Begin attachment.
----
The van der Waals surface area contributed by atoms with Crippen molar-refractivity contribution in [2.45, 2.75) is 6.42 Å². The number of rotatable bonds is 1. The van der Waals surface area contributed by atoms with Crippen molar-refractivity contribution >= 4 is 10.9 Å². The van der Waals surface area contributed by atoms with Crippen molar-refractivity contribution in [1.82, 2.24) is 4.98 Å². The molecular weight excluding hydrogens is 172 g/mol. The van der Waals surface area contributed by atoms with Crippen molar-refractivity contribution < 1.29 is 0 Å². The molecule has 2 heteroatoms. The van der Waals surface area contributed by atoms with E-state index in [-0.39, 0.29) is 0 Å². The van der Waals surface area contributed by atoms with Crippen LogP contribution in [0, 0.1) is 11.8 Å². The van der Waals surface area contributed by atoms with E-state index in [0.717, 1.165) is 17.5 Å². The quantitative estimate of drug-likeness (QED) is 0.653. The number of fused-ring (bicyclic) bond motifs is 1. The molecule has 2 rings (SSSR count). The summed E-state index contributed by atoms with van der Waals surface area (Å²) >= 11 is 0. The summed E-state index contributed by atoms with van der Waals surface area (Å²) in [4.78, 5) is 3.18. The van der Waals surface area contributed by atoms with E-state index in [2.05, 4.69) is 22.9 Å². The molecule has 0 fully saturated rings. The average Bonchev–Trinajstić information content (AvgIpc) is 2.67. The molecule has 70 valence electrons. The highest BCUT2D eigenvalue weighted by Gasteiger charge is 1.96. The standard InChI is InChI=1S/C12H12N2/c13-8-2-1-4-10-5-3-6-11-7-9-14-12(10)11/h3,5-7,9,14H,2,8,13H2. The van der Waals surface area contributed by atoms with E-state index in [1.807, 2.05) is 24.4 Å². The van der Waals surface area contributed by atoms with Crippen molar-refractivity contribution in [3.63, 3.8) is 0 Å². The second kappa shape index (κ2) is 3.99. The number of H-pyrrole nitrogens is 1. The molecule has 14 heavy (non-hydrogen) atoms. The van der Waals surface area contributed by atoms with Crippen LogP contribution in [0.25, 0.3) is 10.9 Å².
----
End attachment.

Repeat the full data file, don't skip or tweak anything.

The van der Waals surface area contributed by atoms with Crippen molar-refractivity contribution in [2.45, 2.75) is 6.42 Å². The number of rotatable bonds is 1. The van der Waals surface area contributed by atoms with Crippen molar-refractivity contribution >= 4 is 10.9 Å². The van der Waals surface area contributed by atoms with Crippen molar-refractivity contribution in [1.82, 2.24) is 4.98 Å². The molecular weight excluding hydrogens is 172 g/mol. The van der Waals surface area contributed by atoms with Crippen molar-refractivity contribution < 1.29 is 0 Å². The molecule has 2 heteroatoms. The van der Waals surface area contributed by atoms with E-state index in [-0.39, 0.29) is 0 Å². The van der Waals surface area contributed by atoms with Crippen LogP contribution in [0, 0.1) is 11.8 Å². The van der Waals surface area contributed by atoms with E-state index in [0.717, 1.165) is 17.5 Å². The quantitative estimate of drug-likeness (QED) is 0.653. The number of fused-ring (bicyclic) bond motifs is 1. The molecule has 2 rings (SSSR count). The summed E-state index contributed by atoms with van der Waals surface area (Å²) >= 11 is 0. The summed E-state index contributed by atoms with van der Waals surface area (Å²) in [4.78, 5) is 3.18. The van der Waals surface area contributed by atoms with E-state index in [2.05, 4.69) is 22.9 Å². The molecule has 0 fully saturated rings. The average Bonchev–Trinajstić information content (AvgIpc) is 2.67. The molecule has 70 valence electrons. The highest BCUT2D eigenvalue weighted by Gasteiger charge is 1.96. The standard InChI is InChI=1S/C12H12N2/c13-8-2-1-4-10-5-3-6-11-7-9-14-12(10)11/h3,5-7,9,14H,2,8,13H2. The van der Waals surface area contributed by atoms with E-state index in [1.807, 2.05) is 24.4 Å². The van der Waals surface area contributed by atoms with Crippen molar-refractivity contribution in [3.63, 3.8) is 0 Å². The second kappa shape index (κ2) is 3.99. The number of H-pyrrole nitrogens is 1. The molecule has 14 heavy (non-hydrogen) atoms. The van der Waals surface area contributed by atoms with Crippen LogP contribution in [0.25, 0.3) is 10.9 Å².